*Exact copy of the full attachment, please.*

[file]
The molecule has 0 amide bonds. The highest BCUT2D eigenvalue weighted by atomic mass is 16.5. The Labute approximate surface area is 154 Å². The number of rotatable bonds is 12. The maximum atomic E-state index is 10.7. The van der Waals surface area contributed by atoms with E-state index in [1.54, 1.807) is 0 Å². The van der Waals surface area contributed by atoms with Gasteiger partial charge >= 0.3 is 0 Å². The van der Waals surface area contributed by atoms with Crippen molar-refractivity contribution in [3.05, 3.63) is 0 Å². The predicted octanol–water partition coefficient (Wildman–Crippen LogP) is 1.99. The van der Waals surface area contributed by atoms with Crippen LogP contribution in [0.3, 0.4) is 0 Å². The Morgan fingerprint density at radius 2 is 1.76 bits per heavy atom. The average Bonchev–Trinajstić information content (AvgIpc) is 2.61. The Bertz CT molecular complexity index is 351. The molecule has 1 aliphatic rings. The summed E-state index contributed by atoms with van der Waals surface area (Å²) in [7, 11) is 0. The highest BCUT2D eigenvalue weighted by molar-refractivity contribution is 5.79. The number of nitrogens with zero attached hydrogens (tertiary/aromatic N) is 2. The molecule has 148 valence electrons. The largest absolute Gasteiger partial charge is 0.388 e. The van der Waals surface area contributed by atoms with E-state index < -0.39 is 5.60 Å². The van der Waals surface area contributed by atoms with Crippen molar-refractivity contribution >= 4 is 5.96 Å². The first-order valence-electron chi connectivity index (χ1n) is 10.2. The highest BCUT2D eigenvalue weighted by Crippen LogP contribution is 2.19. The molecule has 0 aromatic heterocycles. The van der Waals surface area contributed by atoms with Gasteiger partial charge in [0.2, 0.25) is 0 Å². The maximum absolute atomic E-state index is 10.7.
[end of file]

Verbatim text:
The molecule has 0 amide bonds. The highest BCUT2D eigenvalue weighted by atomic mass is 16.5. The Labute approximate surface area is 154 Å². The number of rotatable bonds is 12. The maximum atomic E-state index is 10.7. The van der Waals surface area contributed by atoms with E-state index in [1.54, 1.807) is 0 Å². The van der Waals surface area contributed by atoms with Gasteiger partial charge >= 0.3 is 0 Å². The van der Waals surface area contributed by atoms with Crippen molar-refractivity contribution in [3.05, 3.63) is 0 Å². The predicted octanol–water partition coefficient (Wildman–Crippen LogP) is 1.99. The van der Waals surface area contributed by atoms with Crippen LogP contribution in [0.3, 0.4) is 0 Å². The Morgan fingerprint density at radius 2 is 1.76 bits per heavy atom. The average Bonchev–Trinajstić information content (AvgIpc) is 2.61. The Bertz CT molecular complexity index is 351. The molecule has 1 aliphatic rings. The summed E-state index contributed by atoms with van der Waals surface area (Å²) in [7, 11) is 0. The highest BCUT2D eigenvalue weighted by molar-refractivity contribution is 5.79. The number of nitrogens with zero attached hydrogens (tertiary/aromatic N) is 2. The molecule has 148 valence electrons. The largest absolute Gasteiger partial charge is 0.388 e. The van der Waals surface area contributed by atoms with E-state index < -0.39 is 5.60 Å². The van der Waals surface area contributed by atoms with Crippen molar-refractivity contribution >= 4 is 5.96 Å². The first-order valence-electron chi connectivity index (χ1n) is 10.2. The highest BCUT2D eigenvalue weighted by Crippen LogP contribution is 2.19. The molecule has 0 aromatic heterocycles. The van der Waals surface area contributed by atoms with Gasteiger partial charge in [0.2, 0.25) is 0 Å². The maximum absolute atomic E-state index is 10.7.